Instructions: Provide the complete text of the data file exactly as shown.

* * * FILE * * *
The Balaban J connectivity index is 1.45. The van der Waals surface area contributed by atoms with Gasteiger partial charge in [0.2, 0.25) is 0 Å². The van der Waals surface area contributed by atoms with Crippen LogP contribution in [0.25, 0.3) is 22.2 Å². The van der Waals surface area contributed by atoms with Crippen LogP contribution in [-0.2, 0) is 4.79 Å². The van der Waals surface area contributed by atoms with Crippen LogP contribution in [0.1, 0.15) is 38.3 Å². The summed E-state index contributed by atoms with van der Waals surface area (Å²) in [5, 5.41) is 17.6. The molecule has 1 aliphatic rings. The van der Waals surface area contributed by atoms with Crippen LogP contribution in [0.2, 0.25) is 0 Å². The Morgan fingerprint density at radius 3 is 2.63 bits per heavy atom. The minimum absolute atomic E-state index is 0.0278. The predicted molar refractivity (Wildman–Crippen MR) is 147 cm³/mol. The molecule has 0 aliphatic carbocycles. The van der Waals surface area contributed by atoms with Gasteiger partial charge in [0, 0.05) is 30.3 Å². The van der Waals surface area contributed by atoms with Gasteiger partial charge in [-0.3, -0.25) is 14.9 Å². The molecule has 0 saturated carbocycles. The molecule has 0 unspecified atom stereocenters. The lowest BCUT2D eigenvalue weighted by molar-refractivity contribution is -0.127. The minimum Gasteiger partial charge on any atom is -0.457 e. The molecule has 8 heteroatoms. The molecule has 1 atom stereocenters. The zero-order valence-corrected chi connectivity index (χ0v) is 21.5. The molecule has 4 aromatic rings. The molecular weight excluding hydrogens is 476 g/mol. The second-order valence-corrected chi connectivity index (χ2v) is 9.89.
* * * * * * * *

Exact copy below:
The Balaban J connectivity index is 1.45. The van der Waals surface area contributed by atoms with Gasteiger partial charge in [0.2, 0.25) is 0 Å². The van der Waals surface area contributed by atoms with Crippen LogP contribution in [0.25, 0.3) is 22.2 Å². The van der Waals surface area contributed by atoms with Crippen LogP contribution in [-0.2, 0) is 4.79 Å². The van der Waals surface area contributed by atoms with Crippen LogP contribution in [0.1, 0.15) is 38.3 Å². The summed E-state index contributed by atoms with van der Waals surface area (Å²) in [5, 5.41) is 17.6. The molecule has 1 aliphatic rings. The van der Waals surface area contributed by atoms with Crippen LogP contribution in [0.2, 0.25) is 0 Å². The Morgan fingerprint density at radius 3 is 2.63 bits per heavy atom. The minimum absolute atomic E-state index is 0.0278. The predicted molar refractivity (Wildman–Crippen MR) is 147 cm³/mol. The molecule has 0 aliphatic carbocycles. The van der Waals surface area contributed by atoms with Gasteiger partial charge in [0, 0.05) is 30.3 Å². The van der Waals surface area contributed by atoms with Gasteiger partial charge in [-0.3, -0.25) is 14.9 Å². The molecule has 0 saturated carbocycles. The molecule has 0 unspecified atom stereocenters. The lowest BCUT2D eigenvalue weighted by molar-refractivity contribution is -0.127. The minimum Gasteiger partial charge on any atom is -0.457 e. The molecule has 8 heteroatoms. The molecule has 1 atom stereocenters. The zero-order valence-corrected chi connectivity index (χ0v) is 21.5. The molecule has 4 aromatic rings. The molecular weight excluding hydrogens is 476 g/mol. The second-order valence-corrected chi connectivity index (χ2v) is 9.89.